"Our study found that the metabolic syndrome is a predictor of significant cardiovascular risk," said Oscar C. Marroquin, M.D., from the Cardiovascular Institute at the University of Pittsburgh School of Medicine and principal investigator in the study. "However, the influence of metabolic status on cardiovascular risk appears to depend on the presence or absence of CAD at study entry. In women with angiographically significant CAD at study entry, the metabolic syndrome significantly increases the risk of adverse cardiovascular outcomes similar in magnitude to the effect of diabetes. No such effect is seen in women without angiographically significant CAD at study entry."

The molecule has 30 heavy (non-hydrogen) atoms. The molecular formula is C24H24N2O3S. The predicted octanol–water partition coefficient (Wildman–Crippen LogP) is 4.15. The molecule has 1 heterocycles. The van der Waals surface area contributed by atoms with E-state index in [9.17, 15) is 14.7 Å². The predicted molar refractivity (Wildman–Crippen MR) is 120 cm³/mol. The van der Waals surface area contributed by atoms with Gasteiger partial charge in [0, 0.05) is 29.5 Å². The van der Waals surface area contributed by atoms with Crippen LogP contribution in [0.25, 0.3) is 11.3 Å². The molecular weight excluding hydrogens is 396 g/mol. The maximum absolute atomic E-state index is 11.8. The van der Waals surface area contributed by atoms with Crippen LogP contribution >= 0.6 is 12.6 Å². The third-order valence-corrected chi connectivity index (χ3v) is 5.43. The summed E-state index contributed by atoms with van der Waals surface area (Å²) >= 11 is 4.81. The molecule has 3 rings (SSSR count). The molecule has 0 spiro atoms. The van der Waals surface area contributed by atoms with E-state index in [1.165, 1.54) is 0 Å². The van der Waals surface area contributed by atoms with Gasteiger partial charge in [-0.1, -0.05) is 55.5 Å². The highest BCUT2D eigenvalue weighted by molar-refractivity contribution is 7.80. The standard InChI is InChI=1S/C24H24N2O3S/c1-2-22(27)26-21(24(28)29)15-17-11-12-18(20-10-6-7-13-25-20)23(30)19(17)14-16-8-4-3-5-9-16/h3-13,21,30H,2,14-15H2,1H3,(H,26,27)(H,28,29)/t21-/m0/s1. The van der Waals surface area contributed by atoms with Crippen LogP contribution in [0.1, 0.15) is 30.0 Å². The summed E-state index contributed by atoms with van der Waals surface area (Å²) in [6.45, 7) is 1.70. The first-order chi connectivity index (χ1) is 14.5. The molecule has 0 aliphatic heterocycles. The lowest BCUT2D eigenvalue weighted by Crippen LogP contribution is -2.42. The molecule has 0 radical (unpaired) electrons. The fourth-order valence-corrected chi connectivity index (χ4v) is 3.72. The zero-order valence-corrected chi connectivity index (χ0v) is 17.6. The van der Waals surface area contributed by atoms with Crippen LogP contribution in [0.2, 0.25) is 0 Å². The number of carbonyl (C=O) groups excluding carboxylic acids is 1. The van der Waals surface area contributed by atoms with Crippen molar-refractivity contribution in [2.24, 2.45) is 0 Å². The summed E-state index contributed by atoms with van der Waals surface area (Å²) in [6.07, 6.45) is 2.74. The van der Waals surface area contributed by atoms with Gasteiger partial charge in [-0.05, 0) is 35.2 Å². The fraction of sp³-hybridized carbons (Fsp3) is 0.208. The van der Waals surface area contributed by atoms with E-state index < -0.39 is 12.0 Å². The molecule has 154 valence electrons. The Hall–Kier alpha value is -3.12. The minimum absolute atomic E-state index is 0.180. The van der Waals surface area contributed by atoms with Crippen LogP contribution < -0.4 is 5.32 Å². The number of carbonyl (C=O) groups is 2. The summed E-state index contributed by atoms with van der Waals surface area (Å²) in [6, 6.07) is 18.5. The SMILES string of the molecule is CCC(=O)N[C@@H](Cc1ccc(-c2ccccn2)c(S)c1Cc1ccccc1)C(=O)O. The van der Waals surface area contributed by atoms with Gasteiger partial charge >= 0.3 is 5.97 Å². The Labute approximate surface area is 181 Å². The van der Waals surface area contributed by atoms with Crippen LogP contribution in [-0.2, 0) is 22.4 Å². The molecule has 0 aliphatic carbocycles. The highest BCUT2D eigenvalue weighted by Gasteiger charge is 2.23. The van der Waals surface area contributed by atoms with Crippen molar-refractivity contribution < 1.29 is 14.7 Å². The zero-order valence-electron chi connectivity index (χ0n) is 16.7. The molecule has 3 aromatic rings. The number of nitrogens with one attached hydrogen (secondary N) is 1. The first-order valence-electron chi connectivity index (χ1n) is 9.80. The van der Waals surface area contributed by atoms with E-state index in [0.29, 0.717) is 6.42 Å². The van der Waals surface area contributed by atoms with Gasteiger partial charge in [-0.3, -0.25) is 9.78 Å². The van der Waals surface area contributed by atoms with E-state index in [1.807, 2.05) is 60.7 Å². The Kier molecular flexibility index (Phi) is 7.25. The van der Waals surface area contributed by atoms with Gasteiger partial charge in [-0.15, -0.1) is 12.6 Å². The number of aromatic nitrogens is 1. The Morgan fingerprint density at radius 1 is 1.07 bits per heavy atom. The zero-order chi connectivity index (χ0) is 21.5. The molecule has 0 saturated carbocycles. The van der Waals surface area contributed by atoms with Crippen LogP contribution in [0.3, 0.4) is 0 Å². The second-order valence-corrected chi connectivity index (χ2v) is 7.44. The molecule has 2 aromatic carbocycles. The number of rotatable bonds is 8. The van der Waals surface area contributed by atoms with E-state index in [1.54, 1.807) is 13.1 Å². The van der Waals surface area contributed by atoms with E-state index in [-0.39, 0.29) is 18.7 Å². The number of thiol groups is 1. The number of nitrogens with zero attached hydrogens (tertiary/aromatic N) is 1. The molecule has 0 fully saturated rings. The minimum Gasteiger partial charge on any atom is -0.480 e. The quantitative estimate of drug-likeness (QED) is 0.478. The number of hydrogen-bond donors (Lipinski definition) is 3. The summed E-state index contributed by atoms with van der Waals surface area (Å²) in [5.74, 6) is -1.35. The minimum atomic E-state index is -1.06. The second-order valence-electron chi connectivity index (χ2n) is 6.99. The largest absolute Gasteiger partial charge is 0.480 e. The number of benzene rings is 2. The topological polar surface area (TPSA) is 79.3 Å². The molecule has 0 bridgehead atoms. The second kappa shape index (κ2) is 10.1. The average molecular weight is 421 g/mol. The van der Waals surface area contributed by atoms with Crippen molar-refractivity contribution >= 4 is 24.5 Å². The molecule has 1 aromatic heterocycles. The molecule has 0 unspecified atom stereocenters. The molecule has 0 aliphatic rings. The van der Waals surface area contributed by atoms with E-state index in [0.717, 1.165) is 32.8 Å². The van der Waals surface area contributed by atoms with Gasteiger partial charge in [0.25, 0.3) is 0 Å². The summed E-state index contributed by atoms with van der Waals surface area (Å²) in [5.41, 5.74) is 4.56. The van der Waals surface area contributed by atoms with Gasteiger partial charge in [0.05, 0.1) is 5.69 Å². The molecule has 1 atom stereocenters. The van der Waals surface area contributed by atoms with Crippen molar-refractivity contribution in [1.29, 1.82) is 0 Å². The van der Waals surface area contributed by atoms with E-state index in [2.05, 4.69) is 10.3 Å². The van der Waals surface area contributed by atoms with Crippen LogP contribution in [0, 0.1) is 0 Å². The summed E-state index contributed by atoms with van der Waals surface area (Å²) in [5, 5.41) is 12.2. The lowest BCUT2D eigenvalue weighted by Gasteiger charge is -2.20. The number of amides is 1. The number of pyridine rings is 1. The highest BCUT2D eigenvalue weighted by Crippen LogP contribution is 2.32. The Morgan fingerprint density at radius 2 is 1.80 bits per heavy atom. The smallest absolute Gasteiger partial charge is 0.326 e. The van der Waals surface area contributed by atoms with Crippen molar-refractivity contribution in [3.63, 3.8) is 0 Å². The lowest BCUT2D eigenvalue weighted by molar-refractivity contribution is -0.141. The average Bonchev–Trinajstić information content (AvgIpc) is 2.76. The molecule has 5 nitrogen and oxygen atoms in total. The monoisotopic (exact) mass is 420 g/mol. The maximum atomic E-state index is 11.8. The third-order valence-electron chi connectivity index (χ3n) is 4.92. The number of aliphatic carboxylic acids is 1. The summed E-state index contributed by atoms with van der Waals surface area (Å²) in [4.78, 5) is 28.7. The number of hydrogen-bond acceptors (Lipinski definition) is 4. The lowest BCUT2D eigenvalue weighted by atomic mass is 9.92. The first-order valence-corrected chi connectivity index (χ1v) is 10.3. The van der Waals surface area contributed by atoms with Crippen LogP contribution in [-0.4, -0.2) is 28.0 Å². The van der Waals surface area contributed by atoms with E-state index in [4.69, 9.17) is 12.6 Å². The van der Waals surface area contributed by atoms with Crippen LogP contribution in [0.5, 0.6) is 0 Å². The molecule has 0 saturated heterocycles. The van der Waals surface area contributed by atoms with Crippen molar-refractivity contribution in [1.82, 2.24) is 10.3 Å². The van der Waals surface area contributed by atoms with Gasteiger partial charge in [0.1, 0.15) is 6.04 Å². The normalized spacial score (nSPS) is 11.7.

People with three or more of the following criteria are classified as having metabolic syndrome: waist circumference greater than 35 inches for women, fasting triglycerides greater than 150mg/dl, HDL cholesterol less than 50mg/dl in women, hypertension (blood pressure >130/85 mm Hg, and fasting glucose greater 110mg/dl).
"Women with the metabolic syndrome had a four-year survival rate of 94.3 percent compared to 97.8 percent in women with normal metabolic status and 89.4 percent in those with diabetes. Thus, four-year event-free survival rates in women with the metabolic syndrome were intermediate between those with normal metabolic status and those with diabetes," Dr. Marroquin said.
However, among the subset of women with significant documented CAD, the four-year survival rate of 86.2 percent in women with the metabolic syndrome was nearly identical to
Contact: Frank Raczkiewicz
University of Pittsburgh Medical Center